Fri. 08/27/21 – Many people probably have no idea what a spreadsheet is or how useful it could be. What I’m going to discuss is a computer program, currently referred to as an application. The program enables one to create tables of information which can easily sorted and manipulated in a wide variety of ways.

Spreadsheet programs have been around since the very early days of personal computers, a prime example was Lotus 1-2-3. Today the most widely used is undoubtedly Microsoft Excel. I use Open Office Calc on my PC, and Apple Numbers on my iPhone and iPad. They are all very similar.

As an engineer I quickly discovered how useful spreadsheets were and have been using them both professionally and personally for about 40 years. I have a dozen or more that I use almost every day. There’s one for my checking account, one for my investments, two for COVID statistics, one for automobile fuel and maintenance, one for my car club membership list, one for the car club’s bank account (I’m the treasurer), several for the car show, lots of others for my other interests, and a bunch related to covered bridges. (CBs)

Almost four years ago I developed an interest in covered bridges, those incredible wooden structures that date back to the early nineteenth century that used to number about 12,000. Since then I have been making trips to visit, study, and photograph them. I have visited 826 of the 848 bridges which are on my list. My spreadsheets play a very important part in trip planning and record keeping.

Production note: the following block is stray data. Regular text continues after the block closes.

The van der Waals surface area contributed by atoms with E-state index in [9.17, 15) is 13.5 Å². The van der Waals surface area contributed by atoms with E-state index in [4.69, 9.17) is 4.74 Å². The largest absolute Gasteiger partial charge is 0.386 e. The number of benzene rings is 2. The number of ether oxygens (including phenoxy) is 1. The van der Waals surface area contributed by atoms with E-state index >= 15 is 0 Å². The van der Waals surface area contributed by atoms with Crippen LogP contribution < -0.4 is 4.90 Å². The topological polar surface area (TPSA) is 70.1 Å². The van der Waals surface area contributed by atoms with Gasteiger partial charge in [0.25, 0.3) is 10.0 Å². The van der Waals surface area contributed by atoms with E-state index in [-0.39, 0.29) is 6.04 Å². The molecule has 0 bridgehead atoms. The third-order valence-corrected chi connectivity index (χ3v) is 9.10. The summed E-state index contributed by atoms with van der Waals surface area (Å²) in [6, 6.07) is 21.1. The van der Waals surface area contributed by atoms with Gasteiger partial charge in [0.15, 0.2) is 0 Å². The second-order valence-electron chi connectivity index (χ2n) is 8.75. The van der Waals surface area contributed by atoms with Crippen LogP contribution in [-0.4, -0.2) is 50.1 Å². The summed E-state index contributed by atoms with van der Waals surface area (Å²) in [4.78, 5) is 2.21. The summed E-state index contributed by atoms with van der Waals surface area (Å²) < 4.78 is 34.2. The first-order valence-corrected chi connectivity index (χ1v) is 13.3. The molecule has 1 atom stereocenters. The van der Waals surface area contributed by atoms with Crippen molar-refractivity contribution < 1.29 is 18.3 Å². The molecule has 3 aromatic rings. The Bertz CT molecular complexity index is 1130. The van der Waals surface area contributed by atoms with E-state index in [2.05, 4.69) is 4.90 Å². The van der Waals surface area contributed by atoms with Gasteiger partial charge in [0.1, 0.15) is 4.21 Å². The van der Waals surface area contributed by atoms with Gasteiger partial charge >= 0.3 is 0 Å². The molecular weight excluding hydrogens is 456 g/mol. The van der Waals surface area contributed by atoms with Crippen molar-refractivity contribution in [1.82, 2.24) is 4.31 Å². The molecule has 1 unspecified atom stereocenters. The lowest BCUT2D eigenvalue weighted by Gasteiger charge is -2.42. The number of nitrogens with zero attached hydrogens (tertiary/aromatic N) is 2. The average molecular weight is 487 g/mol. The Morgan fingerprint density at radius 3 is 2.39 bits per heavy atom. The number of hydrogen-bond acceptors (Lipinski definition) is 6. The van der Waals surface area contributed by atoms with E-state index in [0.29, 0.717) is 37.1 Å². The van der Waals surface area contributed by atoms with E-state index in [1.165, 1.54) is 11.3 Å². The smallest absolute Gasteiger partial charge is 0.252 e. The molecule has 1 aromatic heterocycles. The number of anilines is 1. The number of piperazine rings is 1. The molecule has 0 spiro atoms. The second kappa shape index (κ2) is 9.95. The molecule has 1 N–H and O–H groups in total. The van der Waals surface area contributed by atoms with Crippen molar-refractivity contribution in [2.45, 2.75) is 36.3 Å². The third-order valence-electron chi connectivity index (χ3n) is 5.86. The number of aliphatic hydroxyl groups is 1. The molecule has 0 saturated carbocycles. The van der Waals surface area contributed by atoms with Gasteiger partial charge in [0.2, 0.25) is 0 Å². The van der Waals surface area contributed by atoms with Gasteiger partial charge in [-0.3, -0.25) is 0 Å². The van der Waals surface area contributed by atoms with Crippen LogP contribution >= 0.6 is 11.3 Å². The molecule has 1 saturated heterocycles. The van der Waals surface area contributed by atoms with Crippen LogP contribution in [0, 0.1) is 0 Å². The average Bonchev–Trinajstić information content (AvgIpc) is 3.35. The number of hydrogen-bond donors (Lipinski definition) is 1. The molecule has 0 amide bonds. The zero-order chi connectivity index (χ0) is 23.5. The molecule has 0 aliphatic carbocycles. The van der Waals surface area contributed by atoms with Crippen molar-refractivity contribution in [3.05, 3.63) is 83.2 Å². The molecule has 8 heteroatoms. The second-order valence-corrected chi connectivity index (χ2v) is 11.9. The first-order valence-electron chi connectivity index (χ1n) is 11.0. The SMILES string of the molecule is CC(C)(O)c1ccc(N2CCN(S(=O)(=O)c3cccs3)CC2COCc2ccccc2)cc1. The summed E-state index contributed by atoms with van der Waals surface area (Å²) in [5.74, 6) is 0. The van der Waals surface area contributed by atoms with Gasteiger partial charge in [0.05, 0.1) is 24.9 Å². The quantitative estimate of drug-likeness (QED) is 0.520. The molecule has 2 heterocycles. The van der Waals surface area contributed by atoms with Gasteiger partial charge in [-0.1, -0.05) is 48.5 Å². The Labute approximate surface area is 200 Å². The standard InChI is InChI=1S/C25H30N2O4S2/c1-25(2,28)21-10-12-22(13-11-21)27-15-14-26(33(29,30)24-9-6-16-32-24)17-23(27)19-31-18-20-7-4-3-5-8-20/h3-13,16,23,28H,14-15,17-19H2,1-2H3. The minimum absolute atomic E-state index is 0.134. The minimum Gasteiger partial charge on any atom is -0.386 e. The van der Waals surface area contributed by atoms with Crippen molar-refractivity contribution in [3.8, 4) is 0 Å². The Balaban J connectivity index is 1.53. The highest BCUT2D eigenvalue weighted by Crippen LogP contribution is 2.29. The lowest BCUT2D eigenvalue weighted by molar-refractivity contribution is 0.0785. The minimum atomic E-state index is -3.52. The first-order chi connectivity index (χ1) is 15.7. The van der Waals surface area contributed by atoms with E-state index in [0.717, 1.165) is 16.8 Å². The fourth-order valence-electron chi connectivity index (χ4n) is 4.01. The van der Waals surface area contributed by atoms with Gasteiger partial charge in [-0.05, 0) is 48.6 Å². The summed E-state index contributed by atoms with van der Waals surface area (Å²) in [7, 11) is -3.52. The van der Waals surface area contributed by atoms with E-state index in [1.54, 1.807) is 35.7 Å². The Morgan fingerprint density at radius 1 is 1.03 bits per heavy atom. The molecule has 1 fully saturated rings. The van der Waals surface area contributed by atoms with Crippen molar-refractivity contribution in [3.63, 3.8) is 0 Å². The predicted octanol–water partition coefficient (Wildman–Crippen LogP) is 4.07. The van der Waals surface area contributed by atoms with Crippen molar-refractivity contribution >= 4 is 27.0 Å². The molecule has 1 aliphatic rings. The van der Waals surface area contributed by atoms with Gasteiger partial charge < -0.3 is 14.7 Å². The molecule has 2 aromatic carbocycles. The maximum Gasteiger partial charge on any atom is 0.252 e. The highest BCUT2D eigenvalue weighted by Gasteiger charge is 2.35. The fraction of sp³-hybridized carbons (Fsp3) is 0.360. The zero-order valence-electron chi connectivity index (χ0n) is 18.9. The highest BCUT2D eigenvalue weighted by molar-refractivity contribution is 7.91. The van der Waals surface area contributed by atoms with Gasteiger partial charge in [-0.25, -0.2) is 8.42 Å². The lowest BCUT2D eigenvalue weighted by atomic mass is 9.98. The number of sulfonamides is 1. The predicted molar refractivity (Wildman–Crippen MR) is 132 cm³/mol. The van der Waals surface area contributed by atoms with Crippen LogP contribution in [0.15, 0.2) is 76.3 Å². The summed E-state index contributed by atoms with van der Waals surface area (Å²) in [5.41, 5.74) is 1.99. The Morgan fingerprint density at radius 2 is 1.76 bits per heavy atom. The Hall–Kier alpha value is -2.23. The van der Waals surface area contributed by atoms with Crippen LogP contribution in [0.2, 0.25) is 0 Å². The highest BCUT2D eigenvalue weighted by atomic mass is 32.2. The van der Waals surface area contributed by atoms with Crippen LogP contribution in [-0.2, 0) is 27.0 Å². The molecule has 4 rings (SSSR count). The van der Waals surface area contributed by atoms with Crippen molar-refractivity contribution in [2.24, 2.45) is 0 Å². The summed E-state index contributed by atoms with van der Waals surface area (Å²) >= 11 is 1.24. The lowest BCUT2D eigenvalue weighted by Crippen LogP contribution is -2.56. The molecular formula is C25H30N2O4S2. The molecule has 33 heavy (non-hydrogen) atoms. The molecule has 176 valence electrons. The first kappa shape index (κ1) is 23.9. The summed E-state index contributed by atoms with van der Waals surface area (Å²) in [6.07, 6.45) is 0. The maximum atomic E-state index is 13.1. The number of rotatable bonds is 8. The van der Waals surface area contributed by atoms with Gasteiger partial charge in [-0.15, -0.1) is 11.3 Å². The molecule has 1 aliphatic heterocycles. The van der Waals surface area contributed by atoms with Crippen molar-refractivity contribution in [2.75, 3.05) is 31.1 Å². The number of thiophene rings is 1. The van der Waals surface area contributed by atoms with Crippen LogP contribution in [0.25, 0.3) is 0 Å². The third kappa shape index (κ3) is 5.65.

A few days ago I decided to sort my CB list in chronological order of when I first visited each bridge. Then I added a column for the mileage driven to visit the bridge, which a obtained from the Google Maps app. I worked at this off an on for three or four days, and then examined the results, which surprised me.

Since 11/22/17, the day I visited the Jediah Hill CB, not far from my home in Cincinnati, I have made 42 trips to make a first visit to one or more covered bridges. The shortest trip was the first, 14.8 mi. round trip. The longest was 8,396 mi. round trip mainly to Washington, Oregon and California, during which I visited 75 CBs. There was an eight day, 3,568 mi. trip to visit 132 CBs, last October, which was the most.

All together, according to my spreadsheet, I traveled 41,340 road miles hunting covered bridges. (Actually I’ve traveled much further than that, I’ve visited several bridges many times, and I’ve made side trips to motels and other places.) It has been a very interesting journey. I have over 8,000 photos to document it.

Rush was right.

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